Entering a rare Easter Sunday matinee game (3 p.m, CBC), the Toronto Maple Leafs also have a rare opportunity in front of them today, one they haven’t encountered in a very long time: They hold a series lead in an elimination game.
Having played one of their best road playoff games in years in Game 5 to put themselves in this position, the Leafs have earned the chance to advance on home ice today and clinch the organization’s first series win in 15 years in the process, but first they’re going to need to bring one of their best efforts of the series to oust what will surely be the most desperate Bruins team they’ve faced so far.
There likely won’t be as much of the line matching for Bruce Cassidy with his forward group today; he’ll get his best players out there as much as possible and live or die by his big guns. Based on how they lined up at practice (it’s important to remember Cassidy changed his lines after warmup before Game 4), David Pastrnak will return to Patrice Bergeron’s wing, Danton Heinen moved to the left side on Charlie Coyle’s line, and Marcus Johansson will occupy Pastrnak’s prior spot on David Krejci’s wing. We’ll see what the lines look like come puck drop, but reuniting the big line to start the game wouldn’t be a surprising move in an elimination game in which they’ll play well over 20 minutes.
The big key for the Leafs, who will leave their lineup intact, is managing the emotions of this opportunity properly — up against a veteran team that is going to be a hard out, in what should be an electric home atmosphere — and committing to the same formula that has led to success in this series so far (outplaying the Bruins at 5v5 in arguably four of the five games). Provided the Leafs stay patient and committed defensively, break out cleanly in five-man units, and take care of the puck properly, they’ve got Boston on the ropes as far as their inability to keep pace with them over four lines.
Strap yourselves in, Leafs fans. This is going to be a lot of fun.
Game Day Quotes
Mike Babcock on Auston Matthews starting to figure out how to play defensively in the playoffs:
I don’t think it’s just sinking in now. He is a young player in the NHL. You’re playing center and it is hard. It takes time. There are a couple of problems: One, it takes a ton of work. You’ve got to get up and down the rink and up and down the rink 82 nights a year and then in the playoffs, you’ve got to do it playing 20 minutes. What you find is it’s hard to do it right every time. It is way easier not to do it right. That is the first thing.
The second thing is your wingers have to understand how it works as well. That usually takes time in the league, too. That is why it takes a lot of guys a long time to learn how to win — because you’ve got to learn how to play right. It is a process. I think John Tavares being here has probably helped him, but just his overall commitment and understanding, too. As you get to be a better skater, you get stronger and you get more comfortable in the league, you’ve got a chance to get better at it.
Babcock on the opportunity to win the series:
We know the formula for us to win tomorrow. We know that. Now we’ve got to do it. It is great to know the answers, but now you’ve got to do it every day. That is the hardest part. Sometimes at home, you get a little carried away. Let’s just play.
Babcock on what a win tonight would mean for the franchise:
I just saw that the other day and I never really thought about that much. It means a lot to be a part of a great franchise. I think we are going in the right direction. I think we have been doing that now here for three years. My first year here was obviously a different project. I think we have a chance to build a real good program here. We’ve got to continue to build that program. This is all part of that process right here.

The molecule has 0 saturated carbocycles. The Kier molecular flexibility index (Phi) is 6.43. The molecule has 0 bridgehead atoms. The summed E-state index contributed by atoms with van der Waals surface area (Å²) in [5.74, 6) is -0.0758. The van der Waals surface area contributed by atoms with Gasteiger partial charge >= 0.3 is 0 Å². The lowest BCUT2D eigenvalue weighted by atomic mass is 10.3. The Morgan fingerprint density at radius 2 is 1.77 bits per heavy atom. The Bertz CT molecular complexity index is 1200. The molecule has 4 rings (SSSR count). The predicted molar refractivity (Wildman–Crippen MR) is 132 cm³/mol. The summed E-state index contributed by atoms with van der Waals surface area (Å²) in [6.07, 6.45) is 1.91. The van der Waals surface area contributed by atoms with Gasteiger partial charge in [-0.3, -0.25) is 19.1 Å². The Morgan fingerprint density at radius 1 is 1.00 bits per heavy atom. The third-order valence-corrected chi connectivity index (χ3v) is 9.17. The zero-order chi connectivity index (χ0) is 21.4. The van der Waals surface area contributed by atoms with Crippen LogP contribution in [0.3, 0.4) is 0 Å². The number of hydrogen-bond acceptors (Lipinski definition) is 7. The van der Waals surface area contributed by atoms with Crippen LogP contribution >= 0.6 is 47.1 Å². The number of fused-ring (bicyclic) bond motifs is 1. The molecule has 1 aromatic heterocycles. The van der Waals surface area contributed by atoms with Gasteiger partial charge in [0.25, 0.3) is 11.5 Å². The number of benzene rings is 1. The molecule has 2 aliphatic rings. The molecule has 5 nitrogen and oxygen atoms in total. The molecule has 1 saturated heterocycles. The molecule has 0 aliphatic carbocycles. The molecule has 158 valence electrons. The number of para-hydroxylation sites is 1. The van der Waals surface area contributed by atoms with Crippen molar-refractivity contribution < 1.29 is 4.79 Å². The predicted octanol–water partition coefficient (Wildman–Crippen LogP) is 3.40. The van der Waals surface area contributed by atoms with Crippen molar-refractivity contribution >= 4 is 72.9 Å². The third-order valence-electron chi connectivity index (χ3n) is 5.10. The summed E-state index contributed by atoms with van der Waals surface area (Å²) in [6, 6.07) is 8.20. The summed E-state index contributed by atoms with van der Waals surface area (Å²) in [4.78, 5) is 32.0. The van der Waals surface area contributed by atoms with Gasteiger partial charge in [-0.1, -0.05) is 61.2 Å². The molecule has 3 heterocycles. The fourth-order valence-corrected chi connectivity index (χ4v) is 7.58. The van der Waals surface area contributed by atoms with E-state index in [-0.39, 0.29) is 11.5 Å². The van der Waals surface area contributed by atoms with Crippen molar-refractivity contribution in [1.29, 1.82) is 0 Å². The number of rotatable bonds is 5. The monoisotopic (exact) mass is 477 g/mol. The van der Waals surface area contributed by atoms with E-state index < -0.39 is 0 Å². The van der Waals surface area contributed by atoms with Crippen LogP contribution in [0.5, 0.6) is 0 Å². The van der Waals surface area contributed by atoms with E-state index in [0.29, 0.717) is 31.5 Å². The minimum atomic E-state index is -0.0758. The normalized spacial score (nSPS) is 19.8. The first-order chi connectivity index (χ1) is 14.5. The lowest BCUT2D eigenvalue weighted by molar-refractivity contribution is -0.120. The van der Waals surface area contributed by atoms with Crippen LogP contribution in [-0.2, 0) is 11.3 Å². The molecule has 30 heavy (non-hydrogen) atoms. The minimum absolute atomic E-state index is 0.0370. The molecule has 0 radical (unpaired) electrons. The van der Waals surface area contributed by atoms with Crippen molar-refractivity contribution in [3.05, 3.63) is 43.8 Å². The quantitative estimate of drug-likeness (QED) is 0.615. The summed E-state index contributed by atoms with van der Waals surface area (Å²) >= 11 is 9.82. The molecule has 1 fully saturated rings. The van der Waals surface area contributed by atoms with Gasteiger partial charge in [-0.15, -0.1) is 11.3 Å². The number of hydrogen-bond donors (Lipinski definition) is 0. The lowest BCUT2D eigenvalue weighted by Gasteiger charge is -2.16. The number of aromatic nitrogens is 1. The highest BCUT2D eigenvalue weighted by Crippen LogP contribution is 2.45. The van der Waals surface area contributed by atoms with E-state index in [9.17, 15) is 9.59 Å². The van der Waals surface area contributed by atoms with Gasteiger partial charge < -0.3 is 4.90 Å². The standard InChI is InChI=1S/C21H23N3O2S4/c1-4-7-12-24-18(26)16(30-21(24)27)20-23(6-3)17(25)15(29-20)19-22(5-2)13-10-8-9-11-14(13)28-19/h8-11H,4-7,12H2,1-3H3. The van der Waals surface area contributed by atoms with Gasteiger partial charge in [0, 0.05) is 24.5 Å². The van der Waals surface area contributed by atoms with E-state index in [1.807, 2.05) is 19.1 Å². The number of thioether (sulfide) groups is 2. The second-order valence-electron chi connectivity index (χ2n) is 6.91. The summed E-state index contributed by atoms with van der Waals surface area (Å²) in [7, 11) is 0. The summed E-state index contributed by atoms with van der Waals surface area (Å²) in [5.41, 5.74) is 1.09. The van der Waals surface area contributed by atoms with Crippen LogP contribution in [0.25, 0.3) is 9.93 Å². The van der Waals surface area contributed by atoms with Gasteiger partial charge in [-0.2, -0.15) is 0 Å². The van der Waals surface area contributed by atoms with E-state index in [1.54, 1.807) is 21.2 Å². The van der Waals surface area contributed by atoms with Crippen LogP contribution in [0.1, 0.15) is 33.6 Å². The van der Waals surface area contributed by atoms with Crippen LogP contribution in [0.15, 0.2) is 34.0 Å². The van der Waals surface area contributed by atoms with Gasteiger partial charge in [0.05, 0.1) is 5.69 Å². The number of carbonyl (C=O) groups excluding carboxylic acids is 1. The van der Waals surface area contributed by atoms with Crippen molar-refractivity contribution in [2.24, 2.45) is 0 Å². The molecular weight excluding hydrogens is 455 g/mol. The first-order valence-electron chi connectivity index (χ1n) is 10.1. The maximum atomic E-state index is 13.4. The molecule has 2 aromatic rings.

Bruce Cassidy on if his team’s experience will help this afternoon:
Every year writes it’s own story. You value [experience], but this is it’s own group and they’ve got to find their way. That was the message this morning. There was a lack of urgency in [Game 5] in our play and at times it was there but, in general, I don’t think this team has reached where it can get to yet in the playoffs at all in terms of team play.
Cassidy on what hasn’t gone right for Boston in this series:
Is it Toronto that’s taken us out of our game? Is it just that we’re not on time starting some nights? Are we not executing at the level we can because of Toronto, or because we’re not focused? We made some mental mistakes [in Game 5] on our forecheck. Guys we rely on to be in the right spots in the neutral zone forecheck, our defensive players, made bad reads. That’s frustrating for a coach. You’re in game 87. Have I not got through to it, or have these guys just not dialed in? We’re going to keep sending that message, but we better be dialed in here. No room for error.
Game 5 matchups from corsica.hockey (size is scaled by TOI and colour is scaled by adjusted xG differential)
Toronto Maple Leafs Projected Lines
#11 Andreas Johnsson – #34 Auston Matthews – #24 Kasperi Kapanen
#11 Zach Hyman – #91 John Tavares – #16 Mitch Marner
#12 Patrick Marleau – #29 William Nylander– #28 Connor Brown
#42 Trevor Moore – #33 Frederik Gauthier – #63 Tyler Ennis
#44 Morgan Rielly – #2 Ron Hainsey
#8 Jake Muzzin – #22 Nikita Zaitsev
#51 Jake Gardiner – #23 Travis Dermott
#31 Frederik Andersen
#30 Michael Hutchinson
Scratched: Nic Petan, Martin Marincin, Justin Holl, Igor Ozhiganov
Suspended: Nazem Kadri
Boston Bruins Projected Lines
#63 Brad Marchand – #37 Patrice Bergeron – #88 David Pastrnak
#74 Jake Debrusk – #46 David Krejci – #90 Marcus Johansson
#43 Danton Heinen – #13 Charlie Coyle – #83 Karson Kuhlman
#20 Joakim Nordstrom – #52 Sean Kuraly – #14 Chris Wagner
#33 Zdeno Chara – #73 Charlie McAvoy
#47 Torey Krug – #25 Brandon Carlo
#48 Matt Grzelcyk – #27 John Moore
#40 Tuukka Rask
#41 Jaroslav Halak
Injured: Connor Clifton